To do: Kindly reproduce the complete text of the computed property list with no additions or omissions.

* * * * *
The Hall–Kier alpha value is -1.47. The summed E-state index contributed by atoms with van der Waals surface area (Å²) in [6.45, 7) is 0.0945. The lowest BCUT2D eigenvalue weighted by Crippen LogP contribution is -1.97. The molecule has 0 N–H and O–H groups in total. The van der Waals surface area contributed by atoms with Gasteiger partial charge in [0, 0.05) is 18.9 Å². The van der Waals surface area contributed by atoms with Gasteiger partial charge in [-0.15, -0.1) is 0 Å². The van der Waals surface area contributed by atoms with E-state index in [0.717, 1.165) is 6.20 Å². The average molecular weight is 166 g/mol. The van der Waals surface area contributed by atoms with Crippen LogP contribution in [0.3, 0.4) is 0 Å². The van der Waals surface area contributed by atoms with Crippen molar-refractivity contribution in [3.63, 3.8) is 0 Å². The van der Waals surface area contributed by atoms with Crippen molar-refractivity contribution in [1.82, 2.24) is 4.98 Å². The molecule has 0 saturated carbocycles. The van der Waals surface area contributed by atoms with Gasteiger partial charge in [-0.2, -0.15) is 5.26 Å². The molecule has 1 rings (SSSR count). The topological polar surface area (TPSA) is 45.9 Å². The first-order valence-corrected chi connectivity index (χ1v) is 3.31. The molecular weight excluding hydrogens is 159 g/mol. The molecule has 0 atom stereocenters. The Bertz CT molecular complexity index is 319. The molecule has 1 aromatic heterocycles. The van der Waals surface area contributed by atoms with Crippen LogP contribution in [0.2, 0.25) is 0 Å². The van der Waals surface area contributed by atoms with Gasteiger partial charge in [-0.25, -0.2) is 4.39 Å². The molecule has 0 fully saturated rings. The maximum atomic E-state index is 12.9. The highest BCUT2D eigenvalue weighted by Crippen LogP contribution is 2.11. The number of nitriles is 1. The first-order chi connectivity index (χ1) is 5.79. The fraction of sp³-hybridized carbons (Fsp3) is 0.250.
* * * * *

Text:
The Hall–Kier alpha value is -1.47. The summed E-state index contributed by atoms with van der Waals surface area (Å²) in [6.45, 7) is 0.0945. The lowest BCUT2D eigenvalue weighted by Crippen LogP contribution is -1.97. The molecule has 0 N–H and O–H groups in total. The van der Waals surface area contributed by atoms with Gasteiger partial charge in [0, 0.05) is 18.9 Å². The van der Waals surface area contributed by atoms with Gasteiger partial charge in [-0.15, -0.1) is 0 Å². The van der Waals surface area contributed by atoms with E-state index in [0.717, 1.165) is 6.20 Å². The average molecular weight is 166 g/mol. The van der Waals surface area contributed by atoms with Crippen LogP contribution in [0.3, 0.4) is 0 Å². The van der Waals surface area contributed by atoms with Crippen molar-refractivity contribution in [3.63, 3.8) is 0 Å². The van der Waals surface area contributed by atoms with Crippen molar-refractivity contribution in [1.82, 2.24) is 4.98 Å². The molecule has 0 saturated carbocycles. The van der Waals surface area contributed by atoms with Gasteiger partial charge in [-0.2, -0.15) is 5.26 Å². The molecule has 1 rings (SSSR count). The topological polar surface area (TPSA) is 45.9 Å². The first-order valence-corrected chi connectivity index (χ1v) is 3.31. The molecular weight excluding hydrogens is 159 g/mol. The molecule has 0 atom stereocenters. The Bertz CT molecular complexity index is 319. The molecule has 1 aromatic heterocycles. The van der Waals surface area contributed by atoms with Crippen LogP contribution in [0.2, 0.25) is 0 Å². The van der Waals surface area contributed by atoms with Gasteiger partial charge in [-0.25, -0.2) is 4.39 Å². The molecule has 0 fully saturated rings. The maximum atomic E-state index is 12.9. The highest BCUT2D eigenvalue weighted by Crippen LogP contribution is 2.11. The number of nitriles is 1. The first-order chi connectivity index (χ1) is 5.79. The fraction of sp³-hybridized carbons (Fsp3) is 0.250.